This seminar is open to students of all levels. It will be held in Los Feliz, where coffee, sparkling water, and light snacks will be served.

Enrollment limit: 8 students
$170 for new students; $150 for returning students

 

MIXED GENRES

Writing Workshop for Grown-Up Women (taught by Darcy Vebber in Hancock Park)

Wednesdays
7:00 to 9:00 pm

October 19, 2016; November 2, 16, and 30, 2016; December 14, 2016 

This will be a traditional workshop for experienced women writers who want to share work, get feedback, and discuss craft and publication. Novelist Joshua Mohr says, “One of the hardest things about writing fiction is keeping your morale up” (and he ought to know as he just published his fifth novel). The group is limited to women writers of a certain age in the hopes that as people who have much in common, we might "get" each other in a way that will boost our morale and encourage our work. The group will meet five times, approximately every other week, and workshop two pieces at each meeting. The work will be emailed in advance of the meeting so everyone has a chance to read carefully and make notes. When time permits there will also be in class writing exercises.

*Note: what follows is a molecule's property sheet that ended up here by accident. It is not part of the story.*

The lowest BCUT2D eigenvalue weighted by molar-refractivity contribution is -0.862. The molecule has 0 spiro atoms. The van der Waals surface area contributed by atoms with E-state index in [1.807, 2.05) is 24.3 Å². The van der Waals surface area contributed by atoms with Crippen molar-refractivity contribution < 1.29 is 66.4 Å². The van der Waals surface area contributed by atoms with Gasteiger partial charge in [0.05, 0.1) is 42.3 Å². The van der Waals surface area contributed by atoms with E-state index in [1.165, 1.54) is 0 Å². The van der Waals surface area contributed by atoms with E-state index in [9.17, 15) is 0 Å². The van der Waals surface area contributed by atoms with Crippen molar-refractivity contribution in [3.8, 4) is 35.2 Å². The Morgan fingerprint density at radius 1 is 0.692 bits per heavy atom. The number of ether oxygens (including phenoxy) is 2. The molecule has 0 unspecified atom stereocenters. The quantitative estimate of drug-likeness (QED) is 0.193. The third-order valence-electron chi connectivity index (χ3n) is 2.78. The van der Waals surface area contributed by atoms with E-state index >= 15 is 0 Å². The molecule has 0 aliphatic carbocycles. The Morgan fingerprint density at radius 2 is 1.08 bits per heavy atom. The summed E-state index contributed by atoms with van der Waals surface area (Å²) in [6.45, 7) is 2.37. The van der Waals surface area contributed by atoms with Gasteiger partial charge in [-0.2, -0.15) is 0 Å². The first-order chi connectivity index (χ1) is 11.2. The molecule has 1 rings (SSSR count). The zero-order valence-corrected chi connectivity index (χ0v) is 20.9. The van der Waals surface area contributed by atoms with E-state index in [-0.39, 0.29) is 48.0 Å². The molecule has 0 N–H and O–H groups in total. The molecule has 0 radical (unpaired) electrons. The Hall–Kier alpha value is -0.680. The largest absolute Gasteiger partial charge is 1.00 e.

This course is open to students at all levels and will take place in Hancock Park, where wine and sparkling water—and the occasional gourmet cheese—will be served.

Enrollment limit: 8 students
$220 for all students

 

POETRY

Mixed Levels Poetry (taught by Elline Lipkin in Glendale) – 2 SPOTS LEFT

Tuesdays
7:30 to 9:30 pm

October 18, 2016 to December 13, 2016 (No class on November 22)

This eight-week workshop will focus on how to cultivate a practice of poetry as students integrate awareness, writing, and observation into their lives. Students will deepen their attention to language through use of metaphor, simile, or other poetic devices as they investigate and practice craft techniques. Writing exercises will focus on building an ongoing practice, creating poetic community, and new uses for poetry. Weekly workshopping of poems will help students to understand the mechanics of how a poem works and more about their own creative process. 

This class is open to students at all levels and will take place in Glendale, where wine and sparkling water and small snacks will be served.

Enrollment limit: 8 students
$390 for new students; $350 for returning students. (Payment plans available to returning students.)

 

FICTION

Fiction I (taught by Kate Maruyama in Glendale)

Thursdays
7:00 to 9:00 pm

October 20, 2016 to December 15, 2016 (No class on November 24)